By Timothy Dwyer and Tim Craig
Washington Post Staff Writers
Thursday, May 31, 2007
Jeff Dion said it wasn't the bloggers' vicious personal attacks about his "gay lifestyle" that made him end his campaign for a Prince William County seat in the Virginia House of Delegates but practical politics.
"I heard from key supporters and party leaders who I know and respect, and they suggested that it would be best for me and the party and the hopes of winning the seat to bow out," said Dion, a Democrat from Lake Ridge. "Ultimately, I would much rather us win than for me to stay in the race on a matter of principle and lose."
Dion, who is openly gay, announced Friday that he was quitting the race, saying that party leaders told him that he could have trouble winning the House seat in the 51st District, which includes part of Prince William. The incumbent, Del. Michelle B. McQuigg (R), is stepping down to run for clerk of the circuit court.
Dion declined to identify the Democratic leaders, but party officials said Gov. Timothy M. Kaine and former governor Mark R. Warner urged Dion to withdraw and support another Democrat, Paul Nichols, who practices family law. Dion posted face-saving comments by Kaine and Warner on his Web site as part of his withdrawal announcement.
Matt Felan, a Kaine spokesman, said: "The governor makes a lot of political calls. He has no comment on calls he made politically to Jeff or others."
Warner did not return a phone call. Del. Brian J. Moran (D-Alexandria) said he talked to Dion last week but did not ask him to drop out. "The concern expressed to him, by me, was he had lost the recent board of supervisors race," Moran said, referring to a special election in the fall for a seat on the Prince William Board of County Supervisors. "Our conversation had more to do with how we could win the district."
Dion said that although he was willing to fight back against the bloggers, the "toxic" atmosphere they created, as well as hundreds of comments -- some obscene and untrue -- generated on mostly conservative Web sites, would have made it nearly impossible to speak about issues.
"Nothing that they say on the blogs that is true bothers me," Dion said. "The real factor is that the stuff they put out on the blogs made a lot of other Democrats really nervous, and it undercut my support and made it really difficult for me to continue. If it was up to me, I'd say, 'Let's go ahead and have this discussion about me running as an openly gay candidate.' Some people say that I am implying that the bloggers outed me. That is not true. I have been out."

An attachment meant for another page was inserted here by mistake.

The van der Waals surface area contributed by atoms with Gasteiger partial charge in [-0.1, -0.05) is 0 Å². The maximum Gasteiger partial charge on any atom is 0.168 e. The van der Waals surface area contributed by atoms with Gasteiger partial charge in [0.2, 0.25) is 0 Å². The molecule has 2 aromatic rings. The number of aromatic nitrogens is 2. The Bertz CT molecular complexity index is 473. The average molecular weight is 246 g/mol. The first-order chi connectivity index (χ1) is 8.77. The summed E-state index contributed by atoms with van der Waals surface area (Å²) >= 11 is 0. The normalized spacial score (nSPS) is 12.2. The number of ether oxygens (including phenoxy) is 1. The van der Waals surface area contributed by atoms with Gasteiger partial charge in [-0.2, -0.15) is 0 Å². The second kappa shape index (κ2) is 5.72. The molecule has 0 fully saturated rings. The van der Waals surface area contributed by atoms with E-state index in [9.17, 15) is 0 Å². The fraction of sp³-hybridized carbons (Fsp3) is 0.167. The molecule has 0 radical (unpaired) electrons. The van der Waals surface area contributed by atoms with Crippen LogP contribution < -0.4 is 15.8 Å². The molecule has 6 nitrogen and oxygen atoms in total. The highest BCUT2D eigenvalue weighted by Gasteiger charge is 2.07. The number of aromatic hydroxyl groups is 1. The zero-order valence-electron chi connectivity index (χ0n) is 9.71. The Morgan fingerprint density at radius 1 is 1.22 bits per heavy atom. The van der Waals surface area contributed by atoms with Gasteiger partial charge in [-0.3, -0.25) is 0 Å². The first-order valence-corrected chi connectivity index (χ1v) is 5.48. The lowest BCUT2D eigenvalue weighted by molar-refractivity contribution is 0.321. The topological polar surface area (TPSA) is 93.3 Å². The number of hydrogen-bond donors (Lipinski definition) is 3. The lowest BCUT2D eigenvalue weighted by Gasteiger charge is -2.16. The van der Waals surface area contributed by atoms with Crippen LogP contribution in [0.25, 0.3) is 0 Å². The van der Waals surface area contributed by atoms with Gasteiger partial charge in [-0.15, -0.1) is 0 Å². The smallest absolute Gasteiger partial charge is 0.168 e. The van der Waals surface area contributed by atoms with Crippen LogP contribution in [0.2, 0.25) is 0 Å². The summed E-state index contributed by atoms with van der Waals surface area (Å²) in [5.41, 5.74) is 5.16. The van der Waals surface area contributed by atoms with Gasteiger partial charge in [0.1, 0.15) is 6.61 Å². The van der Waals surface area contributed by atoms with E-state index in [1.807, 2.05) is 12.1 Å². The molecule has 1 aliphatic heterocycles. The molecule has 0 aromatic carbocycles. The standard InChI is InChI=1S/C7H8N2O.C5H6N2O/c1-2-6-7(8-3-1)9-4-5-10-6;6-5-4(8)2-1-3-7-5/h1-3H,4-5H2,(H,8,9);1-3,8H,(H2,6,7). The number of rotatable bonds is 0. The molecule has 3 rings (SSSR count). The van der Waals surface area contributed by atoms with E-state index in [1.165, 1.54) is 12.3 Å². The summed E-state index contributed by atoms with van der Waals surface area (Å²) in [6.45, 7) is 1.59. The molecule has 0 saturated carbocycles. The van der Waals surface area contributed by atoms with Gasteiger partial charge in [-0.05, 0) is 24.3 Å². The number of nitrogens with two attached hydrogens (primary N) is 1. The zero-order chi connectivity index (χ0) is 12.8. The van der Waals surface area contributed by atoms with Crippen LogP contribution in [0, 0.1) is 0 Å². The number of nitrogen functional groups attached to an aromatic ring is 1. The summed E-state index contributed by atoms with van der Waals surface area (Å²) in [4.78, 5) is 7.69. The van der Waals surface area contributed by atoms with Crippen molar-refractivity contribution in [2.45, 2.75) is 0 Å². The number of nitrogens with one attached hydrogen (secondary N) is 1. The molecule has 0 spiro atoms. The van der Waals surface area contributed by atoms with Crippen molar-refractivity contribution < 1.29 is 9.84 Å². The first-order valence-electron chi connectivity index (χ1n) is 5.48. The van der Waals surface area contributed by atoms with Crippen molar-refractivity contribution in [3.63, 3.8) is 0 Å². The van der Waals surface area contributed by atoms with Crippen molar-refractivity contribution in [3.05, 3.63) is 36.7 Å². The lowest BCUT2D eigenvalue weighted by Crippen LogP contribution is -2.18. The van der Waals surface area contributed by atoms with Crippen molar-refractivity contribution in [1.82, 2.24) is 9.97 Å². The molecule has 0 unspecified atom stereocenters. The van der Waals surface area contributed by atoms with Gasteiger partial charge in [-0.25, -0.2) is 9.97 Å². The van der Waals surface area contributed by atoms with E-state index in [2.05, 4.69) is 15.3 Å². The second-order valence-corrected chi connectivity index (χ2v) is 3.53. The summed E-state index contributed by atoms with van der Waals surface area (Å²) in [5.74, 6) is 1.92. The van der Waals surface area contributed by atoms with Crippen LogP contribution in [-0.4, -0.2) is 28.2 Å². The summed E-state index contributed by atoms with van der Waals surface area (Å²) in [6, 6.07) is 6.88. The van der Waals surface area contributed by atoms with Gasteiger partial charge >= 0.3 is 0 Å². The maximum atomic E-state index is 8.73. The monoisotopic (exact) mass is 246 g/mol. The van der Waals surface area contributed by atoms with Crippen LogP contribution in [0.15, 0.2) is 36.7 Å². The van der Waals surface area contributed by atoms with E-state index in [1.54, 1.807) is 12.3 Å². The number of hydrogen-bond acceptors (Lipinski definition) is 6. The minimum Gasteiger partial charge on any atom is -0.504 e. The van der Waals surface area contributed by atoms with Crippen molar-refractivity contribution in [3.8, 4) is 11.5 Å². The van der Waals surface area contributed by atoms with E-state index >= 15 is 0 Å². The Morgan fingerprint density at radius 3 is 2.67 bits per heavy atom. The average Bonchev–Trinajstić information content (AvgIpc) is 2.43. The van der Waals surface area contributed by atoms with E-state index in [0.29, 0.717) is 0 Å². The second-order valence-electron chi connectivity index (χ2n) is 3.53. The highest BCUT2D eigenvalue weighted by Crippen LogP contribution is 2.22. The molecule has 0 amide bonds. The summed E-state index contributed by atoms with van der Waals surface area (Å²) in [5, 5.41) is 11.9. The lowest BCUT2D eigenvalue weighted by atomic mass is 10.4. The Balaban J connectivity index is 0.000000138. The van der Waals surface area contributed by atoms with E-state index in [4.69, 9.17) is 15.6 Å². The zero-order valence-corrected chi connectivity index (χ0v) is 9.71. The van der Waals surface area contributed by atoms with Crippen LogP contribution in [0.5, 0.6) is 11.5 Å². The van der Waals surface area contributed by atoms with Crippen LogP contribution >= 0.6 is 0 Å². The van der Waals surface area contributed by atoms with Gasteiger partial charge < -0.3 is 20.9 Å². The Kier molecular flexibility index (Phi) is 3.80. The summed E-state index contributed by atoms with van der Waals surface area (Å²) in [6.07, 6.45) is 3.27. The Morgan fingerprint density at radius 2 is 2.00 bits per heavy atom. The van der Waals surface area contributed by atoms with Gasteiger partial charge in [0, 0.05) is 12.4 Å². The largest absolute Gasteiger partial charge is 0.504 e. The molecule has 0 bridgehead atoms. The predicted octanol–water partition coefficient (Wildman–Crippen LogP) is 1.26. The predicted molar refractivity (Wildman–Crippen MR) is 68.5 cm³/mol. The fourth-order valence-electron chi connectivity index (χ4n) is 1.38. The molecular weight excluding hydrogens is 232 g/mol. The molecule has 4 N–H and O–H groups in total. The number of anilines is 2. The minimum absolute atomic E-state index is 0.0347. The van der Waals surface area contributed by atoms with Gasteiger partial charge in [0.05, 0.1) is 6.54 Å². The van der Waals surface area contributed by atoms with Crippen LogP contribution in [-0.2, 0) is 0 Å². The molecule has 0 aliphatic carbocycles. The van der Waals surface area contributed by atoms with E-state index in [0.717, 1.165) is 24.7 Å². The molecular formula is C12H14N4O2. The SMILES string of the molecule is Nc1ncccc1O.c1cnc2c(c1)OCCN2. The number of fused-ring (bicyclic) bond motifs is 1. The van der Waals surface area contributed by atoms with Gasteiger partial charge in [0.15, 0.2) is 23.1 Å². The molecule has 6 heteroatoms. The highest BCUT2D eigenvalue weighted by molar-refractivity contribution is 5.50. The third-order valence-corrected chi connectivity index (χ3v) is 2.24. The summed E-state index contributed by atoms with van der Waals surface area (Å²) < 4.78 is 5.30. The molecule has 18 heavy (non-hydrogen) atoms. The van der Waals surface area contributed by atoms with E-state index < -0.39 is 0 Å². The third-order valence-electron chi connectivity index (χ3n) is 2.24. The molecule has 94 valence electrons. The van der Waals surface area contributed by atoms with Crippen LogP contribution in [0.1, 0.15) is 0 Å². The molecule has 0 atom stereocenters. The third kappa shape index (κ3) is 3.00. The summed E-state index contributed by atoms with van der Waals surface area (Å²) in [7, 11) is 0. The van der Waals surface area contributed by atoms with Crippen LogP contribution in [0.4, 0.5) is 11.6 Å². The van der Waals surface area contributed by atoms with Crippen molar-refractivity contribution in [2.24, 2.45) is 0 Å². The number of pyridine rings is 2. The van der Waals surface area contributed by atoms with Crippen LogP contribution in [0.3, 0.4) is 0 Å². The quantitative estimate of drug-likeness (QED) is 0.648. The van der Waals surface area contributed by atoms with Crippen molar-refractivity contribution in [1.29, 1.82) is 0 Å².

Dion's homosexuality was first raised in the fall when he lost the supervisor's race to Republican Michael C. May.
One popular conservative blog, Black Velvet Bruce Li, in a posting called "Meet Jeff Dion," said that Dion and his wife divorced in 2001. It said he was living with another man, which Dion said is not true. The blog speculated, "To an outsider like me, it sure looks like he left his marriage and destroyed the stability of his family in order to pursue a homosexual 'lifestyle.' "
Dion and his former wife have two children and share custody, he said. The "Meet Jeff Dion" blog story generated more than 100 responses, with multiple responses from the same contributors, including the proprietor of Black Velvet, who bragged about digging up "dirt" on Dion, saying the Democratic Party was trying to keep his sexual orientation a secret.
When Dion entered the House race, the bloggers' attacks resumed, including a posting of a profile that Dion put on a gay networking and dating Web site. Even longtime Republican strategists in Richmond said they were appalled last week when Dion's gay.com profile appeared on a blog called Not Larry Sabato. They said they thought it crossed a line of fairness.
Dion's profile was first posted on Black Velvet Bruce Li. Ben Tribbett, author of the widely read Not Larry Sabato, then linked to it. Tribbett, a Democratic activist, said Dion should have taken the profile down before filing for office. He noted that social networking sites have increasingly become fair game in politics.
In 2006, national blogs went so far as to post the profile of congressional candidates' children, Tribbett said. "So for a candidate themselves to have a profile, they have to expect for it to be public game. Anything else would be ridiculous."
Mark J. Rozell, a politics professor at George Mason University, said the posting of the profile on Not Larry Sabato crossed a line but noted that in politics these days the line, if it still exists, is blurred.
"Politics have become a pretty ugly environment in the modern era, not that it hasn't been ugly in the past," he said. "There has always been an unseemly part of political life, but today in the blogosphere, there is an immediacy, and there is not a filter for material that is over the line."
Dion said some bloggers made up news about him by writing that he had been asked early last week to drop out of the race. But no one had counseled him to withdraw at that point, he said. "Some people may have been saying that about me, but nobody said it to me," he said. "But the bloggers reported it as fact."
Dion, who has worked with victims of violent crimes, said he does not see himself as a victim. "You know, in politics, it is called exploiting an opportunity, and that is exactly what people have done with the blogs."
Craig reported from Richmond.